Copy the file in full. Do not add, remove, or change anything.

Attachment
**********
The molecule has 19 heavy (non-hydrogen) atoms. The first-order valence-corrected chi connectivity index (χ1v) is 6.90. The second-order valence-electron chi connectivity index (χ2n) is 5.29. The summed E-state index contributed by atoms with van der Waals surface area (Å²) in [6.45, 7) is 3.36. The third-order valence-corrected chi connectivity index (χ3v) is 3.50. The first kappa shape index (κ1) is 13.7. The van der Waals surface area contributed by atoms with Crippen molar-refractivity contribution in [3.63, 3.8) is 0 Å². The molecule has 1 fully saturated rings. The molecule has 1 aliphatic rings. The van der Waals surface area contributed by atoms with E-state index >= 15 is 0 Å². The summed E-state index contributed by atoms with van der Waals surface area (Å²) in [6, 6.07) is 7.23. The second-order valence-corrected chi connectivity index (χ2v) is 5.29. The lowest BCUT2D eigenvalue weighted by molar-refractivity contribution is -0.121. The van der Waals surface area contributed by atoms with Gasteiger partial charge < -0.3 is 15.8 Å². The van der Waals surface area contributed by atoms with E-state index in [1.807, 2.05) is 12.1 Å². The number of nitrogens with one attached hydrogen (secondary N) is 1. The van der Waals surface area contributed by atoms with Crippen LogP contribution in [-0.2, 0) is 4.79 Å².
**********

The molecule has 19 heavy (non-hydrogen) atoms. The first-order valence-corrected chi connectivity index (χ1v) is 6.90. The second-order valence-electron chi connectivity index (χ2n) is 5.29. The summed E-state index contributed by atoms with van der Waals surface area (Å²) in [6.45, 7) is 3.36. The third-order valence-corrected chi connectivity index (χ3v) is 3.50. The first kappa shape index (κ1) is 13.7. The van der Waals surface area contributed by atoms with Crippen molar-refractivity contribution in [3.63, 3.8) is 0 Å². The molecule has 1 fully saturated rings. The molecule has 1 aliphatic rings. The van der Waals surface area contributed by atoms with E-state index >= 15 is 0 Å². The summed E-state index contributed by atoms with van der Waals surface area (Å²) in [6, 6.07) is 7.23. The second-order valence-corrected chi connectivity index (χ2v) is 5.29. The lowest BCUT2D eigenvalue weighted by molar-refractivity contribution is -0.121. The van der Waals surface area contributed by atoms with Gasteiger partial charge < -0.3 is 15.8 Å². The van der Waals surface area contributed by atoms with E-state index in [1.807, 2.05) is 12.1 Å². The number of nitrogens with one attached hydrogen (secondary N) is 1. The van der Waals surface area contributed by atoms with Crippen LogP contribution in [-0.2, 0) is 4.79 Å².